NFL lets Stephen Ross off easy with Dolphins' punishment while letting Brian Flores down | Opinion
No, Stephen Ross, you should not take a victory lap.
You should be ashamed, count your lucky stars and realize that you got off light.
The Miami Dolphins owner had the gall to crow on Tuesday after receiving one of the harshest penalties yet levied against a team owner during the Roger Goodell era – fined $1.5 million, banned from team headquarters and league events for 2 ½ months while his team was docked a first-round pick next year and a third-rounder in 2024 – for tampering in efforts to lure Tom Brady and Sean Payton.
Ross, subjected to a six-month investigation headed by former U.S. attorney and SEC chair Mary Jo White, was apparently caught red-handed for ignoring NFL policy (and decorum) in trying to land two of the NFL’s biggest fish despite their contracts with other teams.
Brady was pursued twice, it was concluded, while under contract with the New England Patriots and Tampa Bay Buccaneers, with the latter case during the 2021 season including the hook of partial team ownership. In 2019, Brady talked on multiple occasions during the season with Dolphins vice chairman Bruce Beal, who was fined $500,000 for his role. Payton, who like Brady is represented by agent Don Yee, is still under contract to the Saints despite stepping down as coach earlier this year. The Dolphins spoke to Yee about Payton without receiving permission from the Saints.
Goodell: “I know of no prior instance in which ownership was so directly involved in the violations.”
Just because Goodell doesn’t know it doesn’t mean it hasn’t happened. Let’s just say that no one does sloppiness in this corner of NFL business space quite like Ross.
Yet somehow Ross escaped an even bigger haymaker – and hence, the crowing – as White concluded that the allegations from former Miami coach Brian Flores that Ross offered at pay $100,000 per loss during the 2019 season in order to improve draft position lacked merit.
“As I have said all along, the allegations were false, malicious and defamatory and the issue is now put to rest with regard to tanking,” Ross said in a statement released by the team.
He also declared that all of Flores’ allegations were essentially bogus while ignoring one key factor: Flores’ allegations are what sparked the investigation that landed him in scorching water.
If Ross is claiming this victory, the "Men in Black" should get involved because he’s clearly coming from a different planet.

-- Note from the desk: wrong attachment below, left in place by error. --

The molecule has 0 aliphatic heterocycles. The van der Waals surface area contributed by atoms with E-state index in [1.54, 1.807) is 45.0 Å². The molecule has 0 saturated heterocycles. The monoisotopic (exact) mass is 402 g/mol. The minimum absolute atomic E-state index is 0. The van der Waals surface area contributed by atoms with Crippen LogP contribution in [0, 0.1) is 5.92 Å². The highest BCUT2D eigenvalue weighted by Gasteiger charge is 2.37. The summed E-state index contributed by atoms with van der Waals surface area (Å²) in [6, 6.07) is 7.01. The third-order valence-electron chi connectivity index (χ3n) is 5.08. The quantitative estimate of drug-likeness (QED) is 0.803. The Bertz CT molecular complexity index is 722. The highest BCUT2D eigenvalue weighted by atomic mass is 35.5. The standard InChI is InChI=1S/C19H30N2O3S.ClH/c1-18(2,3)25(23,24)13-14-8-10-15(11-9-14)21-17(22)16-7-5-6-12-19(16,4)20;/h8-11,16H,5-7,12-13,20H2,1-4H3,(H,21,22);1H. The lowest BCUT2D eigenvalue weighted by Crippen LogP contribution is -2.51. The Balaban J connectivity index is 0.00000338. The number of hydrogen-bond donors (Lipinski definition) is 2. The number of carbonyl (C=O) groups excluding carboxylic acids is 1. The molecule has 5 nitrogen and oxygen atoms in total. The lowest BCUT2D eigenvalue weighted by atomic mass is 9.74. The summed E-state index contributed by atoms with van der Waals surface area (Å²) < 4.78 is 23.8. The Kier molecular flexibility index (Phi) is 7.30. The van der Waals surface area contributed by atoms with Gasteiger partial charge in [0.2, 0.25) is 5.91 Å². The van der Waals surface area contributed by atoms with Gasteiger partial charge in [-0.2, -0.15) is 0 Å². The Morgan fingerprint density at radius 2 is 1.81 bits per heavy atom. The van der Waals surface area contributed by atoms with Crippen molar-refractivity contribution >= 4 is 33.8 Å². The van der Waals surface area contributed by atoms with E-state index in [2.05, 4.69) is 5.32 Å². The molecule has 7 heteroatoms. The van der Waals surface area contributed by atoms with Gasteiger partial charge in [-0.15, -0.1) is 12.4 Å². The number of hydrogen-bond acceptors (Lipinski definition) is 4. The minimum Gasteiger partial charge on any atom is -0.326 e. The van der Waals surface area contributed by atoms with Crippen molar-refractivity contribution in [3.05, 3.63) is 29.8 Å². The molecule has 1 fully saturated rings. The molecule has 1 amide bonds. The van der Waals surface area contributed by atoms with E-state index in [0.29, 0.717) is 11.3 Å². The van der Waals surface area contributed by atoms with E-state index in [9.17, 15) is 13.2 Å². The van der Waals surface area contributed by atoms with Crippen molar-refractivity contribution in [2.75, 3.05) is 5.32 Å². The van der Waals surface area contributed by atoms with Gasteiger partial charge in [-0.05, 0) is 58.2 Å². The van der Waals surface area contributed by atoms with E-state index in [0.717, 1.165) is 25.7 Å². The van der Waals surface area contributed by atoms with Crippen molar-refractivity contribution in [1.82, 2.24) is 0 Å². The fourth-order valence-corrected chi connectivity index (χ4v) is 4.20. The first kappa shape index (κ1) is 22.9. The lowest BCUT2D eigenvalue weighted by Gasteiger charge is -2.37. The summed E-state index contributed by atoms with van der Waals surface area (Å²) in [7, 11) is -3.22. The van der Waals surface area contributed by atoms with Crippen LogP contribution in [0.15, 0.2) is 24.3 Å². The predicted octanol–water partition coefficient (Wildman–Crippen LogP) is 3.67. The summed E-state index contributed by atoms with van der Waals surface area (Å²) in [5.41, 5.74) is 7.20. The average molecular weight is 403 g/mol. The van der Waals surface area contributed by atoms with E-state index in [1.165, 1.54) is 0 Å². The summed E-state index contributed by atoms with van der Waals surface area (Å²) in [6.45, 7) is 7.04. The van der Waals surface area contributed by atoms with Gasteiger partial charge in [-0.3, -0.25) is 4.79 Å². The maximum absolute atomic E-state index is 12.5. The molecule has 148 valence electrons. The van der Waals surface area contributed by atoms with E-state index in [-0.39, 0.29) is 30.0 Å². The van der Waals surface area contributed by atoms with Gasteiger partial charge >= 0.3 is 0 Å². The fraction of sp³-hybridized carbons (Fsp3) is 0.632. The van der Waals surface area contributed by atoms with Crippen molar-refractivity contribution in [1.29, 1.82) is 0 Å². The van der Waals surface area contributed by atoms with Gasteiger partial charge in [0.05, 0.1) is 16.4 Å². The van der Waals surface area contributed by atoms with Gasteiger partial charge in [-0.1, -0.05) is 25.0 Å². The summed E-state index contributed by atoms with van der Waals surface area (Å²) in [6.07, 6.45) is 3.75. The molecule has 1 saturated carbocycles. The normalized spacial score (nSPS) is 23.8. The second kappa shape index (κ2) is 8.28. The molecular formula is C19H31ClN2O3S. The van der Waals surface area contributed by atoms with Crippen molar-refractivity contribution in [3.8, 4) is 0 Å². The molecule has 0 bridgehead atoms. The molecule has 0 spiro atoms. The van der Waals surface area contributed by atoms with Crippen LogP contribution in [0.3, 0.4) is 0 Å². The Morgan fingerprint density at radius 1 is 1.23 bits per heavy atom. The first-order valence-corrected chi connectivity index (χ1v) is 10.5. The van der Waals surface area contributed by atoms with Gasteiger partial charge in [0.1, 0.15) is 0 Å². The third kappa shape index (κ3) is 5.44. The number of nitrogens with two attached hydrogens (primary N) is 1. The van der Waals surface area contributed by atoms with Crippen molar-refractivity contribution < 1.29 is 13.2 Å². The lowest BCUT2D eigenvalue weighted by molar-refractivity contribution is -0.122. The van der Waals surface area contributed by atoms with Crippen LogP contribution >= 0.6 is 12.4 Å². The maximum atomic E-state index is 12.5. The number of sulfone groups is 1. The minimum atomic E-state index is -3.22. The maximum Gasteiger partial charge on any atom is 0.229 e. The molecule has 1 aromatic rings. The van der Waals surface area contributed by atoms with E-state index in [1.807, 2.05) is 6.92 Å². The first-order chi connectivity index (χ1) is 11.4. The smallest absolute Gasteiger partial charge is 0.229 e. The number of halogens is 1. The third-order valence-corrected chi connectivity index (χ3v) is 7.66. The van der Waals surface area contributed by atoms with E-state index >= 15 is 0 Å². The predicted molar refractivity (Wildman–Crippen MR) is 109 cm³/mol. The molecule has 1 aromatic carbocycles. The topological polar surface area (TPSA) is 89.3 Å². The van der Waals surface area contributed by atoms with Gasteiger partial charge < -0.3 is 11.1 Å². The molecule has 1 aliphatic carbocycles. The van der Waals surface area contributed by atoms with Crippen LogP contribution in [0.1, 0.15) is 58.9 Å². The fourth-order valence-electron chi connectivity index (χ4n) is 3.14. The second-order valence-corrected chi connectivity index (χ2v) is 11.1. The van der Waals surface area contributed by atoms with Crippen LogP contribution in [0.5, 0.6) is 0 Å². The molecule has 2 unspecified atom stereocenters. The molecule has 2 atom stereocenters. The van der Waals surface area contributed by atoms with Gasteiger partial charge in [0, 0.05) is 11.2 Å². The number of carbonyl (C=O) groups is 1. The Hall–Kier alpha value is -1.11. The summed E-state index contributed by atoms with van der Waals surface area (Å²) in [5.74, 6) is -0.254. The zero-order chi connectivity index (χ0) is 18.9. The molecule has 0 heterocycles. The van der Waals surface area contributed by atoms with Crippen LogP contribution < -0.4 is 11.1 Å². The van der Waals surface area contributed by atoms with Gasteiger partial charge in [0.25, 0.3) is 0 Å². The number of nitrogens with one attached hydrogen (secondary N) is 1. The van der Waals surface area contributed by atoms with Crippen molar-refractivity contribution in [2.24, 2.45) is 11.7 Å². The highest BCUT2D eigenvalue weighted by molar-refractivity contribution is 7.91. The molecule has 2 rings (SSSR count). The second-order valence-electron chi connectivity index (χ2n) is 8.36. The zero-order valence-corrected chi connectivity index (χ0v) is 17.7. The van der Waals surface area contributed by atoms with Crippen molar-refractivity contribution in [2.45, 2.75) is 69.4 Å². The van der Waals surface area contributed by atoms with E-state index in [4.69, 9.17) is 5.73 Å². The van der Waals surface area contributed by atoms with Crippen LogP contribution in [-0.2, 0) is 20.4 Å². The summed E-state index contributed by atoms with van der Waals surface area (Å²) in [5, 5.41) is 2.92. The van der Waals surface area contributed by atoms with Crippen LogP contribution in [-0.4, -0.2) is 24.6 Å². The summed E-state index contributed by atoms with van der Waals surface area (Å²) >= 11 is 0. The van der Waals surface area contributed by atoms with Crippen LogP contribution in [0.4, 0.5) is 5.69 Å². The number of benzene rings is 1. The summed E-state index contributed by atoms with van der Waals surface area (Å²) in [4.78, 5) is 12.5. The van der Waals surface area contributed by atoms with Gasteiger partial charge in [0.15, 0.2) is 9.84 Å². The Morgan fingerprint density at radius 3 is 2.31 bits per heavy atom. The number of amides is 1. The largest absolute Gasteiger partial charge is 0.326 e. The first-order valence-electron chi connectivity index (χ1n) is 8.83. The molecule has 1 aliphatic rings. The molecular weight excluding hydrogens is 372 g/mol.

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White didn’t declare that Flores’ contention that Ross offered money didn’t happen. Instead, the investigators, and by extension, Goodell, dismissed them in the wash of interpretation. It’s like White and the NFL “tanked” on Flores’ charge.
The NFL said the investigation established that there were varied recollections about the wording, timing and context of one statement by Ross, adding, “however phrased, such a comment was not intended to be a serious offer.”
Next time you pass through a TSA checkpoint at the airport, see if your comments about bombs, weapons and hijacking airplanes are taken lightly. In such situations, all threats are taken seriously.
In an NFL context, with the emphasis on integrity so firmly established (ask Atlanta Falcons receiver Calvin Ridley, who is suspended at least a year for gambling on NFL games while on leave for a non-football issue) any threat, joke, comment, suggestion, hint about attempting to throw a game should be held to a higher standard.
Especially from a team owner who not only should know better but has the power to back up the offer if someone happens to bite and, well, is supposed to be held to a higher standard.
Then again, dismissing this component of the investigation reminds us: ownership has its privileges.
Unfortunately, there’s no written report on the investigation into Ross that will be made public. The NFL didn’t demand a written report when Beth Wilkinson first investigated Washington Commanders owner Dan Snyder and his franchise’s toxic workplace culture. Shame on the NFL. Now, there’s no report coming in this case.
Surely, there are legal ramifications as the discrimination lawsuit brought forward by Flores and two former coaches is pending.
Yet it also meshes with the pattern of the NFL easing up on the discipline on team owners when compared to players. Sure, Ross is taking a hit (although some might consider it a break that he won’t be allowed to attend league meetings until March 2023), but without the full transparency and presumed depth of a written report, we might never know how much more discipline he might deserve.
The results of NFL investigations in recent years conducted by Ted Wells, probing the Patriots’ “Deflategate” issue and the Dolphins’ bullying scandal, were presented with thorough written reports that provided context and allowed for interested parties to review and discover the material.
Not so much here. The NFL wants you to take it at its word. And that, as the Ross case illustrates, can be the root of the issue.
Follow USA TODAY Sports' Jarrett Bell on Twitter @JarrettBell.